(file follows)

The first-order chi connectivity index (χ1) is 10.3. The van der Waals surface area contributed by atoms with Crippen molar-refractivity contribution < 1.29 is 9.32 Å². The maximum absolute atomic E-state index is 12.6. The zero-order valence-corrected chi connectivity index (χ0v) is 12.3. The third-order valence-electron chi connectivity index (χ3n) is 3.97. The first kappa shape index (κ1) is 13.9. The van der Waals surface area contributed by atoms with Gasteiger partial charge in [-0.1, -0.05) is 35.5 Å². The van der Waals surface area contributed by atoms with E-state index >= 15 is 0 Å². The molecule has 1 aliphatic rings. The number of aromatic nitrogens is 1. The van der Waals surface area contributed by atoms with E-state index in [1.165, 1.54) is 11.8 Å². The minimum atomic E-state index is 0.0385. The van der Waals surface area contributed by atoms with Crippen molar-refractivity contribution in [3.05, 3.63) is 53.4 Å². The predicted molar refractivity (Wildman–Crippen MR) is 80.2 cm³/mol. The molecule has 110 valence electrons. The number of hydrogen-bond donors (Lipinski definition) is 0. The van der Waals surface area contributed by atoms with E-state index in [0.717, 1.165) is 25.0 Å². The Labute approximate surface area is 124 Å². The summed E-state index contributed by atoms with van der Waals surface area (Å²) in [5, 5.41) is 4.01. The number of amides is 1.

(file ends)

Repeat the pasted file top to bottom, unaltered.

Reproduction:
The first-order chi connectivity index (χ1) is 10.3. The van der Waals surface area contributed by atoms with Crippen molar-refractivity contribution < 1.29 is 9.32 Å². The maximum absolute atomic E-state index is 12.6. The zero-order valence-corrected chi connectivity index (χ0v) is 12.3. The third-order valence-electron chi connectivity index (χ3n) is 3.97. The first kappa shape index (κ1) is 13.9. The van der Waals surface area contributed by atoms with Gasteiger partial charge in [-0.1, -0.05) is 35.5 Å². The van der Waals surface area contributed by atoms with E-state index >= 15 is 0 Å². The molecule has 1 aliphatic rings. The number of aromatic nitrogens is 1. The van der Waals surface area contributed by atoms with E-state index in [1.165, 1.54) is 11.8 Å². The minimum atomic E-state index is 0.0385. The van der Waals surface area contributed by atoms with Crippen molar-refractivity contribution in [3.05, 3.63) is 53.4 Å². The predicted molar refractivity (Wildman–Crippen MR) is 80.2 cm³/mol. The molecule has 110 valence electrons. The number of hydrogen-bond donors (Lipinski definition) is 0. The van der Waals surface area contributed by atoms with E-state index in [0.717, 1.165) is 25.0 Å². The Labute approximate surface area is 124 Å². The summed E-state index contributed by atoms with van der Waals surface area (Å²) in [5, 5.41) is 4.01. The number of amides is 1.